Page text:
West Virginia's ethics provisions are somewhat different from that of other states. For example, according to WVC §6B-2-5, a former employee of a state agency may appear in a representative capacity before his/her former employing agency regarding a matter which arose during their period of employment, if the agency gives its consent. In many states, former public employees are always prohibited from appearing before their former employing agency in a representative capacity regarding such a matter. WVC §6B-2-5(g) further states:
No elected or appointed public official and no full-time attorney or accountant shall, during his or her public service or public employment or for a period of six months after the termination of his or her public service or public employment with a governmental entity authorized to hear contested cases or promulgate regulations, appear in a representative capacity before the governmental entity in which he or she serves or served or is or was employed...
The six month prohibition against representing clients before an official's former employing agency is not absolute because the Ethics Commission is permitted to grant exemptions on a case-by-case basis. Exemptions may be granted if the six month prohibition period, due to an individual's education and experience, would in effect deprive that individual of his or her livelihood. As Table 2 in Issue Area 2 illustrates, exemption requests have usually been denied and only four requests have been made during the period examined. The number of exemption requests for public employees seeking employment with a person regulated by their agency, found in WVC §6B-2-5(h), are more common than requests made by public officials covered by WVC §6B-2-5(g). The number of such requests are still relatively small with no more than twenty-two during any one year from 1999-2000.
Members of the Legislature and their staff are not subject to the six month prohibition period found in WVC §6B-2-5(g). The short six month prohibition period, the statutory provision that permits exemptions and the status of legislators and their staff, makes West Virginia's "revolving door" provision weaker than that of many other states.
In 1967, Florida became the first state to enact a Code of Ethics and
Conduct for Public Officers and Employees. Currently FS §112.313 states:
No member of the Legislature, appointed state officer, or statewide elected officer shall personally represent another person or entity for compensation before the government body or agency of which the individual was an officer or member for a period of 2 years following vacation of office. No member of the Legislature shall personally represent another person or entity for compensation during his or her term of office before any state agency other than judicial tribunals or in settlement negotiations after the filing of a lawsuit.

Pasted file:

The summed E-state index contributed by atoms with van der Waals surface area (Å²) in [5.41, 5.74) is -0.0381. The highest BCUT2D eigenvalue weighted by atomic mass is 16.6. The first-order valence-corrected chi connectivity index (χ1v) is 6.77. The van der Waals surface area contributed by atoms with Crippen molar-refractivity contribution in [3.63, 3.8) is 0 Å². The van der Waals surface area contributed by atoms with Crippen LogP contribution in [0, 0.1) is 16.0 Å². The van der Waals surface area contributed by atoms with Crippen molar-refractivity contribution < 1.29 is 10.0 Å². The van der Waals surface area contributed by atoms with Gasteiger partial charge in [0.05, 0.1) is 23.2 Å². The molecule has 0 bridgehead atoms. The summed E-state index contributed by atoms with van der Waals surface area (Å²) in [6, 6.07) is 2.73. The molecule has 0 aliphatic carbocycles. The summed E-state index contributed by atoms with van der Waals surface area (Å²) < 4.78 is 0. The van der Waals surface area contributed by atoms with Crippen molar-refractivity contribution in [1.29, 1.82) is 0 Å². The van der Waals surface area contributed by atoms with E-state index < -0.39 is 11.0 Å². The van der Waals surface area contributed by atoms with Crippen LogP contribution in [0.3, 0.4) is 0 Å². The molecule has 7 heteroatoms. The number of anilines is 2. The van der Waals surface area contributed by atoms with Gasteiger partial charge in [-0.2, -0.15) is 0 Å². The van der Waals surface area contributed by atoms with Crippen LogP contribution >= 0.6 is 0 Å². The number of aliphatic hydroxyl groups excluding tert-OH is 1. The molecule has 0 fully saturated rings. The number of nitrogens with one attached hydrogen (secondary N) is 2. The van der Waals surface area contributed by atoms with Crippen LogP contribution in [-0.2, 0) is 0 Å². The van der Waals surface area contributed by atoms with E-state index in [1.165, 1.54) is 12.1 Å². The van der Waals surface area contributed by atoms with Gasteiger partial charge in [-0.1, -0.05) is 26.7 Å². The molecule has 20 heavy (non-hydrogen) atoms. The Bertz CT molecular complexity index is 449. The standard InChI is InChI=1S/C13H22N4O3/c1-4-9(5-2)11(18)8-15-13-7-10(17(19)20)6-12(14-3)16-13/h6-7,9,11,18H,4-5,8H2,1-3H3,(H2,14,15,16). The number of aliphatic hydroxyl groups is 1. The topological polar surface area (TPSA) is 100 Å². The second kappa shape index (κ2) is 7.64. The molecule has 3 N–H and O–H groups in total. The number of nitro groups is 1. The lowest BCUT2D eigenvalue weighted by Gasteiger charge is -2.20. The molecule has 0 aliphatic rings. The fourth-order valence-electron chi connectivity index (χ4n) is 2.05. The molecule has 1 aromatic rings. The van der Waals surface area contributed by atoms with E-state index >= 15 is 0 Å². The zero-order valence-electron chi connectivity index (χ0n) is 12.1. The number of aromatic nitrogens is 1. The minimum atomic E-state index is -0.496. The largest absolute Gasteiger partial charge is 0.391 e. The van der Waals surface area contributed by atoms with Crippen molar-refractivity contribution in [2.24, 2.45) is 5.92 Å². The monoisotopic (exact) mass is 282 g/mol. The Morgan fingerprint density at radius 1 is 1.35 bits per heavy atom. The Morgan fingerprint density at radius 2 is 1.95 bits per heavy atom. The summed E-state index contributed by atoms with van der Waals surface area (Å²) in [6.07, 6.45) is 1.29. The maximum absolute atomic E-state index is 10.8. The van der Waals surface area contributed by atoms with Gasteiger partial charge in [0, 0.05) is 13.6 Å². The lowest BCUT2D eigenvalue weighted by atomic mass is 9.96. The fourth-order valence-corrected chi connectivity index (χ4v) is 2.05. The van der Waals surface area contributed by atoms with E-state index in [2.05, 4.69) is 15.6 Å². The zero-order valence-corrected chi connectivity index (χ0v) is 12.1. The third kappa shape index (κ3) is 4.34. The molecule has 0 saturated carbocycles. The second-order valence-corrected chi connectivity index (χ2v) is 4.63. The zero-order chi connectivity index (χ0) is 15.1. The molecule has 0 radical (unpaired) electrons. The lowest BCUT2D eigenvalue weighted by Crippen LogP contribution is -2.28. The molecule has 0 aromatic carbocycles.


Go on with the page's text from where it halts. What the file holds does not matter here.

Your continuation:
The same applies to employees of state agencies in Florida:
No agency employee shall personally represent another person or entity for compensation before the agency with which he or she was employed for a period of 2 years following vacation of position, unless employed by another agency of state government.
A survey of the states surrounding West Virginia shows that the statutes of all states except Virginia contain ethics provisions. The House and Senate Rules of Virginia do, however, contain ethics guidelines. Of the other surrounding states, most place greater restrictions on the employment opportunities permitted to former state employees and legislators than those contained in the West Virginia Code.
Section 102.03 of the Ohio Revised Code establishes restrictions during
and after employment for public officials and employees generally, including
members of the General Assembly:
For a period of one year after the conclusion of employment or service as a member or employee of the general assembly, no former member or employee of the general assembly shall represent, or act in a representative capacity for, any person on any matter before the general assembly, any committee of the general assembly, or the controlling board.
The Ohio Code also prohibits present or former public officials or employees from representing, for twelve months following employment, a client or any person on any matter in which he or she officially participated. Furthermore, for twenty-four months following the conclusion of employment, no former commissioner or attorney examiner of the Public Utilities Commission can represent a utility before any state board, commission or agency.
Kentucky also places restrictions on employment opportunities offered to former employees. Kentucky statutes contain separate ethics provisions for the executive and legislative branches of government. KRS §11A.040, which is under the chapter entitled "Executive Branch Code of Ethics," prohibits any business of which at least five percent is owned by a former executive branch employee, from negotiating a contract with their former agency within six months of terminating their employment. Executive branch employees are also prohibited from accepting employment with a business involved in any matter in which he or she was directly involved for at least six months after terminating employment with the State. An employee cannot become a lobbyist or represent a person or business before a state agency regarding a matter in which he or she was directly involved, for at least one year from the latter of either the date of termination of employment or the date an elected public servant's term expired.